my Lord, how far, how very far, from the least of them! But
surely I may follow where they lead; and I am more likely to
follow them in the right road, if I listen to no directions
from others far behind.
Archbishop. Go on, go on,
self-willed creature! doomed to perdition.
Francesco Madiai. I have
ventured to repeat the ordinances of Christ and the Apostles;
no more. I have nothing to add, nothing to interpret.
Archbishop. I shall look
into the matter; I doubt whether He ever gave them such an
ordinance - I mean in such a sense - for I remember a passage
that may lead astray the unwary. Any thing more?
Francesco Madiai. My
Lord, there is also another.
Archbishop. What is that?
Francesco Madiai. "Seek
truth, and ensue it".
Archbishop. There is only
one who can tell us, of a surety, what truth is; namely, our
Francesco Madiai. Yes, my
Lord, of this I am convinced.
Archbishop. Avow it then
openly, and you are free at once.
Francesco Madiai. Openly,
most openly, do I, and have I, and ever will I avow it. Permit
me, my Lord Archbishop, to repeat the blessed words, which
have fallen from your Lordship; "There is only one who can
tell us of a certainty what truth is". - "our Holy Father", -
our Father which is in Heaven.
heretic! infidel! No, I am not angry; not in the least: but I
am hurt, wounded, wounded deeply. It becomes not me to hold a
longer conference with one so obstinate and obdurate. A lower
order in the priesthood has this duty to perform.
Francesco Madiai. My
Lord, you have conferred, I must acknowledge, an unmerited
distinction upon one so humble and so abject as I am. Well am
I aware that men of a lower order are the more proper men to
instruct me. They have taken that trouble with me and
indeed! so many? His Imperial Highness, well-informed, as we
thought, of what passes in every house, from the cellar to the
bed-chamber, had no intelligence or notion of this. Denounce
the culpable, and merit his pardon, his protection, his favor.
Do not beat your breast, but clear it. Give me at once the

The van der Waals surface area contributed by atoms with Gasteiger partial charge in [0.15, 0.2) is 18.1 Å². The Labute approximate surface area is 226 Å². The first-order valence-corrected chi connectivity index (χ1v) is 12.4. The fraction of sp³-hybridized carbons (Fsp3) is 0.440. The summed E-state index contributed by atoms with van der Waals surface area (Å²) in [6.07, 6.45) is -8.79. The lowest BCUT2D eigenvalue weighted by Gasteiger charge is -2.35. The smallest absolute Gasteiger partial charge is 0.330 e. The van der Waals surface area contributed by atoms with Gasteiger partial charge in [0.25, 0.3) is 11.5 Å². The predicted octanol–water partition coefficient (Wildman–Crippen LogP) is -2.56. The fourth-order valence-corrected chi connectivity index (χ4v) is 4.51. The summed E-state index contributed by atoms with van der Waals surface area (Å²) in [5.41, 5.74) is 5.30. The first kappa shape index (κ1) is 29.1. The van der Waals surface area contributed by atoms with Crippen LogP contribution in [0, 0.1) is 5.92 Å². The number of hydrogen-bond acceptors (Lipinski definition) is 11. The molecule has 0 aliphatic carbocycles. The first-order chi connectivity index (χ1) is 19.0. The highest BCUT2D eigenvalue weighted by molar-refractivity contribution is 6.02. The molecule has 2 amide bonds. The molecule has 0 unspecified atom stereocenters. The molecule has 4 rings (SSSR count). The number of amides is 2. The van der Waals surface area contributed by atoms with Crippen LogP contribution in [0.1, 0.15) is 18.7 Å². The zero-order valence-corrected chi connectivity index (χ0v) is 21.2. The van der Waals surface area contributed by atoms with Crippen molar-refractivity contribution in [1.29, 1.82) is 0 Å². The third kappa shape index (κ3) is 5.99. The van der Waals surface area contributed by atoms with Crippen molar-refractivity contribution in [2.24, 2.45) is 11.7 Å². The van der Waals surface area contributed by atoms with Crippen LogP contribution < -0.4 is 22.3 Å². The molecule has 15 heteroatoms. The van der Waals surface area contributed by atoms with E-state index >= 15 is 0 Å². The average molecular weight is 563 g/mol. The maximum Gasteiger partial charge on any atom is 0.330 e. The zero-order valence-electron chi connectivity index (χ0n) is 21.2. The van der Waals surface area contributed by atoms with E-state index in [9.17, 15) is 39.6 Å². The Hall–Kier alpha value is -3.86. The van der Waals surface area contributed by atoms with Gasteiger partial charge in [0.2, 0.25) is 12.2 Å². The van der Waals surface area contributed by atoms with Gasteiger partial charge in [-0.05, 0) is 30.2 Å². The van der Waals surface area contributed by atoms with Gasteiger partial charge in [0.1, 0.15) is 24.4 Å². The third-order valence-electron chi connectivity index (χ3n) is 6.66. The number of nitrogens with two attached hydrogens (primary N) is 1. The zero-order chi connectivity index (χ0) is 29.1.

names of these teachers, these listeners; I will intercede in
Francesco Madiai. The
name of the first and highest was written on the cross in
Calvary; poor fishermen were others on the sea of Galilee. I
could not enumerate the listeners; but the foremost rest, some
venerated, some forgotten, in the catacombs of Rome.
Madiai! there are yet remaining in you certain faint traces of
the Church in her state of tribulation, of the blessed saints
and martyrs in the catacombs. But, coming near home, Madiai,
you have a wife, aged and infirm; would not you help her?
Francesco Madiai. God
will; I am forbidden.
Archbishop. It is more
profitable to strive than to sigh. I pity your distress; let
me carry to her an order for her liberation.
Francesco Madiai. Your
Archbishop. Not without
Francesco Madiai. The
cock may crow ten times, ten mornings, ten years before I deny
my Christ. O wife of my early love, persevere, persevere.
Archbishop. This to me?
Francesco Madiai. No, my
Lord! but to a martyr; from one unworthy of that glory; in the
presence of Him who was merciful and found no mercy - my
Archbishop. After much
perseverance, I declare to you, with all the frankness of my
character, there is no prospect of your liberation.
Francesco Madiai. Adieu,
adieu, O Rosa! Light and enlivener of my earlier days, solace
and support of my declining! We must now love God alone, from
God alone hope succor. We are chastened but to heal our
infirmities; we are separated but to meet inseparably. To the
constant and resigned there is always an Angel that opens the
prison-door; we wrong him when we call him Death.
It is fitting that the tombs of Walter Savage Landor and Rosa
Madiai should rest in the same Swiss-owned so-called 'English'
Cemetery, along with that of the Contessa Giulia Guicciardini,
whose brother Pietro died in exile.
Julia Savage Landor's tomb, instead, is in
the Cemetery of the Allori near Galluzzo.